Lale is finally able to get out of the cattle car only to walk out and face angry SS soldiers, holding guns, demanding orders and viscous dogs barking and biting at passengers. Lale has found himself at Auschwitz, with the words “ARBEIT MACHT FREI” over the iron gates. “Work Sets You Free”.

Lale starts working on roofs of the new buildings being constantly built, but quickly befriends a soldier, and he starts to gain favour. He then meets Pepan, the Tätowierer, or the tattooist. Pepan takes him under his wing, gets him a job helping him tattoo the incoming Jews, a job that comes with a bed all to himself and extra food rations. It is here that he meets her, as he tattoos the green number into her arm. #34902. Through a simple courtship, mostly Lale sneaking her food and letters with the help of an SS soldier, he quickly falls in love with this woman, and eventually finds out that her name is Gita.

Lale sets up a rather simple but dangerous system. He befriends some of the girls working in the collection rooms, where they steal some of the gold, gems and money that belonged to the Jews coming into the concentration camp. He then trades the goods with workers who live outside of the compound for food and chocolate. Lale then brings the food to his friends and allies, buying some freedom to visit with Gita, and undoubtedly saved a few lives.

The conditions are deplorable. If prisoners didn’t die from a bullet or end up in one of the gas chambers, they died of malnutrition, typhus, contact with an electrified fence, or exposure to the harsh winter environment. Lale learns not to judge fellow prisoners who work for the Nazi’s too harshly. They are doing precisely what he was doing…whatever they had to do to survive.

There are just not enough words to describe how much I enjoyed this book. It was so well written, and so thought provoking! I am not going to lie, I cried a few times. To read a story and know these atrocities happened in real life is heartbreaking. It was just so lovely to read of a romance that can blossom in such an unforgiving environment, where the worst of humanity was witnessed.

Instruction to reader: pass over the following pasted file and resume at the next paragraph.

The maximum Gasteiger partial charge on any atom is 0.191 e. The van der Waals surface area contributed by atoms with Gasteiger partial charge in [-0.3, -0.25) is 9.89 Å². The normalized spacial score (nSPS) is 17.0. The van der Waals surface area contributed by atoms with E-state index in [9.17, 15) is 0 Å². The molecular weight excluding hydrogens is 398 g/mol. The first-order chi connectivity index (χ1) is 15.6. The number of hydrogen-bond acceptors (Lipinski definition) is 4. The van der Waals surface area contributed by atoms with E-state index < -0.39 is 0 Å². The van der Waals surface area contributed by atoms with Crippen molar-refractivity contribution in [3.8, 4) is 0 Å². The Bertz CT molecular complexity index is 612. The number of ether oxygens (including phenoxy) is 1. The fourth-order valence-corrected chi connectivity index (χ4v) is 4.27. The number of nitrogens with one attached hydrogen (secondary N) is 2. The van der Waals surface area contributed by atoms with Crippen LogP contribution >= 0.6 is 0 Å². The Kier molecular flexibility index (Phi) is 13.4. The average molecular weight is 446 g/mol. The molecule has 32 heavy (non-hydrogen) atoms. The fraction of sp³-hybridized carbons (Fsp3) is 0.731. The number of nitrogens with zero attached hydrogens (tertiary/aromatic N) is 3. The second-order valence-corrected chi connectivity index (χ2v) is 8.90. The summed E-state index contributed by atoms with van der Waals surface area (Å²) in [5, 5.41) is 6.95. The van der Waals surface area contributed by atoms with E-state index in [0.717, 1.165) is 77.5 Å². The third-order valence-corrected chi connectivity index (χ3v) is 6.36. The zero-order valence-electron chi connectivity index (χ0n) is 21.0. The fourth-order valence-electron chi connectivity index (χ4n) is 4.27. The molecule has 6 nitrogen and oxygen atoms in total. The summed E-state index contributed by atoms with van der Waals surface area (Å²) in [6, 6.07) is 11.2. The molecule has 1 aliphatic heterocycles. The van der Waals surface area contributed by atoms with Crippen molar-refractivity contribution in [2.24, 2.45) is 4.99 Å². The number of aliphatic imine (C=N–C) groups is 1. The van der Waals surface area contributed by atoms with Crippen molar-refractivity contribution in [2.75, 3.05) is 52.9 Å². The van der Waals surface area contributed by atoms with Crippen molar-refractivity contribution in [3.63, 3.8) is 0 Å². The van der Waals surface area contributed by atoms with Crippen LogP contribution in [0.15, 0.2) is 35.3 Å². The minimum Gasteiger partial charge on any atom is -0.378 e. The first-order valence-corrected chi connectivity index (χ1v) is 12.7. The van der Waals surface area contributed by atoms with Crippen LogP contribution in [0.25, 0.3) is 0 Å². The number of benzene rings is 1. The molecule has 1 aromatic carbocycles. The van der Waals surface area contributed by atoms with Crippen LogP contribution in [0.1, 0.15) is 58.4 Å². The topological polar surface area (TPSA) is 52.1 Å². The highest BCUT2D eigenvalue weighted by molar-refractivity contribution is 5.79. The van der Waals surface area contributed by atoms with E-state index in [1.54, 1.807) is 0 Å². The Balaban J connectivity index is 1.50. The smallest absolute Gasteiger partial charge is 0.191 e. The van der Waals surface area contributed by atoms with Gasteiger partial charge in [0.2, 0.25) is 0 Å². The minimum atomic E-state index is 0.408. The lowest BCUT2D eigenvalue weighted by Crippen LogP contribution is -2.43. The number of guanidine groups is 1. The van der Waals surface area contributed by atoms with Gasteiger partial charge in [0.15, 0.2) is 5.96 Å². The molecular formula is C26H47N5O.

When I completed the book, there was a very informative section regarding the characters and the authors at the back. What I did not know prior to reading the story was that it was based on a true story! The author met with Lale after Gita had passed away. Lale was 87 at the time, and he wanted his story to be told to the world. He waited years to tell this story, and wanted the perfect author to write it. I think he chose well. The author took a few creative avenues to put Lale and Gita into situations that had not actually happened for the purpose of the love story, but by and large the severe realities of war were real. The author did a lot of research along with her discussions with Lale, and found out after Lale had passed away that his parents were brought to Auschwitz and died there prior to his arrival. He never knew.

This book is going to stick with me for quite a while. Knowing it’s based on a true story just makes it so much more important to read. It was by far my best read of 2018, and definitely top 5 of the last decade. I can’t recommend it enough, and hope you will pick it up and that it touches your heart as much as it did mine!